Combining dense, pummeling energy and palpable ache, “The Great Pan Is Dead” is four minutes of stunning 21st-century rock’n’roll. Wowee. I hardly knew at first how to unpack what I was hearing—the buzzing-guitar wall of sound, the orchestral synth lines, the relentless sonic drive, the sense of furious poignancy suffusing this whirl of sheer electrical power. In the center of it we get the full-throated emoting of front man Wes Eisold. Eisold has a history as a screamer in hard-core bands, and you can hear it at the edge of his singing, even as the singing is genuinely sensitive, even moving.
So I let it cycle on repeat for a long time and I finally began to hear, maybe, what was happening. In the tradition of modern classical minimalists more than any pop song I’ve heard, “The Great Pan Is Dead” spends long periods of time anchored in one chord—the music moves energetically and rhythmically while staying unusually rooted harmonically. We do not, for instance, hear a chord change in the song until 51 seconds in. That is not normally done. This lack of harmonic motion adds immeasurably to the pent-up fury of the aural landscape. Eisold, in the middle of this, sounds like someone throwing his battered body against a bolted door. “I know people without substance,” he sings; you can hear the thud of exclamation points in his phrasing.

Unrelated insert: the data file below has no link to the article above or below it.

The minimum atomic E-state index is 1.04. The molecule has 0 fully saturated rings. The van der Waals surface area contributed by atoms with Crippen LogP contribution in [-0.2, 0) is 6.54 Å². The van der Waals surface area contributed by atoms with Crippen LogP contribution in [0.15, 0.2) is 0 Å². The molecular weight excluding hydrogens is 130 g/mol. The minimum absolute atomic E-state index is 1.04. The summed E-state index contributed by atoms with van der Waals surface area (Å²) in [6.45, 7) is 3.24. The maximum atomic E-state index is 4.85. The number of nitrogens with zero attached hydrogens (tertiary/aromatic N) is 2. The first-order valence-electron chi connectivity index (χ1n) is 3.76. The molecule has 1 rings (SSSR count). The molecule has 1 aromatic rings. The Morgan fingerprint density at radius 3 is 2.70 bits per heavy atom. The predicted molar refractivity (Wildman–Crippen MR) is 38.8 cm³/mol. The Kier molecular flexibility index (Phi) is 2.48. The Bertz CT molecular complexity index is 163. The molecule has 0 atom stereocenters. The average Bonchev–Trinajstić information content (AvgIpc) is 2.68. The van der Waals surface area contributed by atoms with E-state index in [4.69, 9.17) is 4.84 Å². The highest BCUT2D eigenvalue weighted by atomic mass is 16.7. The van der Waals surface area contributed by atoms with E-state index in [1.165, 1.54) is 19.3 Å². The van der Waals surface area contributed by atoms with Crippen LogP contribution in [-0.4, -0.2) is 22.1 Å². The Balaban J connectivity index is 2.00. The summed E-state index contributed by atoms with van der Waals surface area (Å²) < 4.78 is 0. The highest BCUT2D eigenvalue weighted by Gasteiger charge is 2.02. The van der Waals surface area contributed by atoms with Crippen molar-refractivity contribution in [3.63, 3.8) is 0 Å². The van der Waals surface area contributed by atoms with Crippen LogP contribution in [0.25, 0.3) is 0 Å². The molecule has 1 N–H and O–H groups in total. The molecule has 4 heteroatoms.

And then, later in the song (2:33), we arrive at an opposite place: Eisold singing a largely one-note melody against a shifting series of chords—another kind of subtle, claustrophobic tension to contend with. This is one crazy cool song, and my first shoe-in for a place on the 2011 favorite song list.
Cold Cave is a trio based in NYC. “The Great Pan Is Dead” is from the band’s second album, Cherish the Light Years, due in April on good old Matador Records. MP3 via Matador.